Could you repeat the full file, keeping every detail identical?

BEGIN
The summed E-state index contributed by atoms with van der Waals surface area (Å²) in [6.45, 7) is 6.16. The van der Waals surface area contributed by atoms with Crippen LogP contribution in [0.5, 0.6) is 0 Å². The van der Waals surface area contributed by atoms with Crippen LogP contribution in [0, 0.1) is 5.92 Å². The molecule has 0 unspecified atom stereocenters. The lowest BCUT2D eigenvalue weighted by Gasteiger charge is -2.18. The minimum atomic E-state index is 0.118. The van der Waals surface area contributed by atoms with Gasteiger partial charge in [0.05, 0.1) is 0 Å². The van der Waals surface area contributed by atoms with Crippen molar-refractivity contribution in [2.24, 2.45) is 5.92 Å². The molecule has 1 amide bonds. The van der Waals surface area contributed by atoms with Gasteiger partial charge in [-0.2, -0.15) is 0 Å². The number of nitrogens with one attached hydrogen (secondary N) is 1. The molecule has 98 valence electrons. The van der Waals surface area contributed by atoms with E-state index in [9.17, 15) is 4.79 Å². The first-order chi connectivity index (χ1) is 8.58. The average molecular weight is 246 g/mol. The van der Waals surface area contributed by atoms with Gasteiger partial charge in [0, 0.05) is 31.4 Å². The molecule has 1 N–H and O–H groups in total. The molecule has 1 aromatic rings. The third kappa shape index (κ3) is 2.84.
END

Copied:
The summed E-state index contributed by atoms with van der Waals surface area (Å²) in [6.45, 7) is 6.16. The van der Waals surface area contributed by atoms with Crippen LogP contribution in [0.5, 0.6) is 0 Å². The van der Waals surface area contributed by atoms with Crippen LogP contribution in [0, 0.1) is 5.92 Å². The molecule has 0 unspecified atom stereocenters. The lowest BCUT2D eigenvalue weighted by Gasteiger charge is -2.18. The minimum atomic E-state index is 0.118. The van der Waals surface area contributed by atoms with Gasteiger partial charge in [0.05, 0.1) is 0 Å². The van der Waals surface area contributed by atoms with Crippen molar-refractivity contribution in [2.24, 2.45) is 5.92 Å². The molecule has 1 amide bonds. The van der Waals surface area contributed by atoms with Gasteiger partial charge in [-0.2, -0.15) is 0 Å². The number of nitrogens with one attached hydrogen (secondary N) is 1. The molecule has 98 valence electrons. The van der Waals surface area contributed by atoms with E-state index in [9.17, 15) is 4.79 Å². The first-order chi connectivity index (χ1) is 8.58. The average molecular weight is 246 g/mol. The van der Waals surface area contributed by atoms with Gasteiger partial charge in [0, 0.05) is 31.4 Å². The molecule has 1 N–H and O–H groups in total. The molecule has 1 aromatic rings. The third kappa shape index (κ3) is 2.84.